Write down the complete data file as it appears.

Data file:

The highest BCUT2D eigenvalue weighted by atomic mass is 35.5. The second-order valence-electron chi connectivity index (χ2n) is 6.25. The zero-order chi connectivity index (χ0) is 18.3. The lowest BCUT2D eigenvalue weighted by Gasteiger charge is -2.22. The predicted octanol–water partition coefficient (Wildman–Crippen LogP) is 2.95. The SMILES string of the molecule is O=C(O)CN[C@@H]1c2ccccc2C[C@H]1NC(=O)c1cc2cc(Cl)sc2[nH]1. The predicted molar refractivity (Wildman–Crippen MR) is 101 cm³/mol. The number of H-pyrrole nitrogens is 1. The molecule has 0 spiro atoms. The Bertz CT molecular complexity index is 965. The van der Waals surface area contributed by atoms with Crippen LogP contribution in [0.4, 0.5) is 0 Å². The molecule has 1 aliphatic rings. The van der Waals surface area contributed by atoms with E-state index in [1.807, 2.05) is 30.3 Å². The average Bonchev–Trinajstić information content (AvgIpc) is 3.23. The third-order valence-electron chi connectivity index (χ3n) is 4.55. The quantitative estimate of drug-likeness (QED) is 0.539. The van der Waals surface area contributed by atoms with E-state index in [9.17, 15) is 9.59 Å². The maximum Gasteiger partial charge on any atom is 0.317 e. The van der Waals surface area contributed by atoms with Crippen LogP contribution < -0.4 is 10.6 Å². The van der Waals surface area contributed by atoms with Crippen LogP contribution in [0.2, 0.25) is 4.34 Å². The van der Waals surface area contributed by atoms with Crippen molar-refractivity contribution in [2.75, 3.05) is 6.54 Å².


The highest BCUT2D eigenvalue weighted by atomic mass is 35.5. The second-order valence-electron chi connectivity index (χ2n) is 6.25. The zero-order chi connectivity index (χ0) is 18.3. The lowest BCUT2D eigenvalue weighted by Gasteiger charge is -2.22. The predicted octanol–water partition coefficient (Wildman–Crippen LogP) is 2.95. The SMILES string of the molecule is O=C(O)CN[C@@H]1c2ccccc2C[C@H]1NC(=O)c1cc2cc(Cl)sc2[nH]1. The predicted molar refractivity (Wildman–Crippen MR) is 101 cm³/mol. The number of H-pyrrole nitrogens is 1. The molecule has 0 spiro atoms. The Bertz CT molecular complexity index is 965. The van der Waals surface area contributed by atoms with Crippen LogP contribution in [0.4, 0.5) is 0 Å². The molecule has 1 aliphatic rings. The van der Waals surface area contributed by atoms with E-state index in [1.807, 2.05) is 30.3 Å². The average Bonchev–Trinajstić information content (AvgIpc) is 3.23. The third-order valence-electron chi connectivity index (χ3n) is 4.55. The quantitative estimate of drug-likeness (QED) is 0.539. The van der Waals surface area contributed by atoms with E-state index in [9.17, 15) is 9.59 Å². The maximum Gasteiger partial charge on any atom is 0.317 e. The van der Waals surface area contributed by atoms with Crippen LogP contribution < -0.4 is 10.6 Å². The van der Waals surface area contributed by atoms with Crippen LogP contribution in [0.2, 0.25) is 4.34 Å². The van der Waals surface area contributed by atoms with Crippen molar-refractivity contribution in [2.75, 3.05) is 6.54 Å².